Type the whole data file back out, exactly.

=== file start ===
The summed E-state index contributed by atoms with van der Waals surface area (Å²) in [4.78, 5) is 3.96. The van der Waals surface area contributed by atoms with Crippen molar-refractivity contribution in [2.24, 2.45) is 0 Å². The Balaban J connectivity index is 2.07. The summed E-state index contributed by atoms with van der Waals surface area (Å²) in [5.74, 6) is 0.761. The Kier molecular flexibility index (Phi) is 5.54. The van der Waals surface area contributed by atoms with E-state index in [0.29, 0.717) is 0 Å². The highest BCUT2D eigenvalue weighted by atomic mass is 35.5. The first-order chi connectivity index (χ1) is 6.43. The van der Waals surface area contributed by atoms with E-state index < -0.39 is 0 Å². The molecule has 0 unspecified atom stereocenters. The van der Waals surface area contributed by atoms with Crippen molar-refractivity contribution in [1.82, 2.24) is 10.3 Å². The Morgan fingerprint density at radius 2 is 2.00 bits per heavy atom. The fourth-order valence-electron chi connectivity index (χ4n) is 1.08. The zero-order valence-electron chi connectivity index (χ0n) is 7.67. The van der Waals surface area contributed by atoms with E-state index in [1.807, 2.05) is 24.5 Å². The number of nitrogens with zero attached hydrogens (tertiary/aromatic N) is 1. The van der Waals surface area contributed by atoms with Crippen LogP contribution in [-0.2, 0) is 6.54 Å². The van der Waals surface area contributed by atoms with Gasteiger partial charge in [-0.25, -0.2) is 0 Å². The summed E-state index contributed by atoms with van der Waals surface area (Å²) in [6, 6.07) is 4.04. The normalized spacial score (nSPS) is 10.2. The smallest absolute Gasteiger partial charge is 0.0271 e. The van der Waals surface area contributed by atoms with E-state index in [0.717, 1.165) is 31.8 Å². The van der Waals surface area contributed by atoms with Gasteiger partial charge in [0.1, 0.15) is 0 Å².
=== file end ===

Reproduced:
The summed E-state index contributed by atoms with van der Waals surface area (Å²) in [4.78, 5) is 3.96. The van der Waals surface area contributed by atoms with Crippen molar-refractivity contribution in [2.24, 2.45) is 0 Å². The Balaban J connectivity index is 2.07. The summed E-state index contributed by atoms with van der Waals surface area (Å²) in [5.74, 6) is 0.761. The Kier molecular flexibility index (Phi) is 5.54. The van der Waals surface area contributed by atoms with E-state index in [0.29, 0.717) is 0 Å². The highest BCUT2D eigenvalue weighted by atomic mass is 35.5. The first-order chi connectivity index (χ1) is 6.43. The van der Waals surface area contributed by atoms with E-state index < -0.39 is 0 Å². The molecule has 0 unspecified atom stereocenters. The van der Waals surface area contributed by atoms with Crippen molar-refractivity contribution in [1.82, 2.24) is 10.3 Å². The Morgan fingerprint density at radius 2 is 2.00 bits per heavy atom. The fourth-order valence-electron chi connectivity index (χ4n) is 1.08. The zero-order valence-electron chi connectivity index (χ0n) is 7.67. The van der Waals surface area contributed by atoms with E-state index in [1.807, 2.05) is 24.5 Å². The number of nitrogens with zero attached hydrogens (tertiary/aromatic N) is 1. The van der Waals surface area contributed by atoms with Crippen LogP contribution in [-0.2, 0) is 6.54 Å². The van der Waals surface area contributed by atoms with Gasteiger partial charge in [-0.25, -0.2) is 0 Å². The summed E-state index contributed by atoms with van der Waals surface area (Å²) in [6, 6.07) is 4.04. The normalized spacial score (nSPS) is 10.2. The smallest absolute Gasteiger partial charge is 0.0271 e. The van der Waals surface area contributed by atoms with E-state index in [0.717, 1.165) is 31.8 Å². The van der Waals surface area contributed by atoms with Gasteiger partial charge in [0.1, 0.15) is 0 Å².